One week after Hollis Johnson was slain, his friends and family gathered at his parents’ Woodbridge, Va., home. They bowed their heads, linked their hands and prayed. “Dry their weeping eyes and comfort their lonely hearts,” the Rev. Ronald Boykin entreated as nearly a dozen mourners stood in a circle. “Mend them, oh God, in their brokenness.”
Police found Johnson fatally shot Oct. 27 in the hallway of his Chillum, Md., apartment complex. As his family seeks the peace and strength to mourn, they are also looking for answers about the violent way their son, brother and friend died.
Johnson, whose nickname was “Hollywood,” was well-liked and had a diverse circle of friends, said those who knew him. In his 36 years, Johnson never got into trouble, his family said. He had no run-ins with the law except for the occasional traffic ticket, records show.
“We don’t know of an enemy he’s ever had in his life,” Johnson’s brother Phillip Lee, 45, said. “I don’t even know of a fight he’s ever got into. It’s baffling.”
The night Johnson died, his family said, he had just returned home from an upscale bar in Northwest Washington where he had watched the Redskins play the Dallas Cowboys on “Monday Night Football.”
Johnson was talking to a friend on a cellphone as he entered his apartment building, his parents said. But before Johnson got to the door of his home, family said, the conversation stopped and the friend he was talking to heard what sounded like rustling.
A shot was fired at about 11:20 p.m., according to police and family.
At least one neighbor and the person on the phone heard Johnson scream for help. After a neighbor called 911, Johnson was taken to a nearby hospital, where he later died.
Nothing was taken from Johnson, his family said. Prince George’s County police say they cannot release information about a suspect or motive because of the ongoing investigation into the slaying.
After the prayer circle in Johnson’s honor Monday, people sat around the dining room table, pulling up photos of him on their phones and sharing memories. They recalled his big personality, his talent in the kitchen and his love of sports, especially basketball. Johnson, who was born in New York and raised in Virginia, first started playing basketball when he was 7.
Well-respected coaches at basketball camps often commented on his ball-handling skills, according to Johnson’s father. His friends remembered the little boy who effortlessly dribbled the ball between his legs like a pro.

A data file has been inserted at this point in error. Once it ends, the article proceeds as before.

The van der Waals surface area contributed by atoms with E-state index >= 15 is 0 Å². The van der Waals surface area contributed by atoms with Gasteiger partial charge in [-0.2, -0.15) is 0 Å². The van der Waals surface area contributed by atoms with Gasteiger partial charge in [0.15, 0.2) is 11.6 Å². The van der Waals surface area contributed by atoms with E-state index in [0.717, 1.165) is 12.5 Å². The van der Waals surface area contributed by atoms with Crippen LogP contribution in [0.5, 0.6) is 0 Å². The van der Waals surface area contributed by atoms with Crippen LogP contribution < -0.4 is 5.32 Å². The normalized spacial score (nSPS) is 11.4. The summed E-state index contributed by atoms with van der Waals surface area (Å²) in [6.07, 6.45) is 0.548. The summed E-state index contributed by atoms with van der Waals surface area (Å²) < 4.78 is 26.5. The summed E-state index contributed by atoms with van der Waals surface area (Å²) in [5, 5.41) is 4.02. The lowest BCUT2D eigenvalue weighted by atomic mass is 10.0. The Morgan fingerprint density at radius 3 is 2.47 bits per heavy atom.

“I was amazed at how good he was at such a young age,” said Torrey Farrington, 37, who for the past three decades played basketball with Johnson and their best friends Aaron Burrell and Glen Hodge.
“His ball skills, that’s what he’s known for.”
Johnson continued to play basketball into college, eventually landing a spot as a National Rookie League player for the old Washington Justice team.
As a point guard, Johnson earned the nickname “Hollywood” for his flashy moves on the court.
His friends said when Johnson was younger, he dreamed of playing in the NBA, so he could get rich and take care of his mom.
When the NBA didn’t work out, Johnson could have coached basketball for colleges in other parts of the country to advance his career and stay in the game, his father said.
But his son wound up coaching briefly at the University of the District of Columbia and working at Freddie Mac instead.
Johnson wanted to stay close to family.
“He was a good kid, always was,” said his father, Brad Johnson, 64. “Never mean to anyone. He had street smarts, but he was kind and he turned out to be a good man.”
A $25,000 reward is being offered for information leading to an arrest and indictment in the case. Police are asking people to call 301-772-4925; to remain anonymous, call 866-411-TIPS (8477).
“I really hope that if someone knows something or knows this person, to say what they know so that person can come to justice,” Johnson’s mother, Pauline Johnson, 63, said. “You took a life, but for what reason?”
His sister, Mashiya Young, said she misses Johnson, who was a good brother and good uncle to her kids.
“Just the fact that someone could have taken a life so easily,” said Young, 44.
“That’s the hard part,” her mother answered.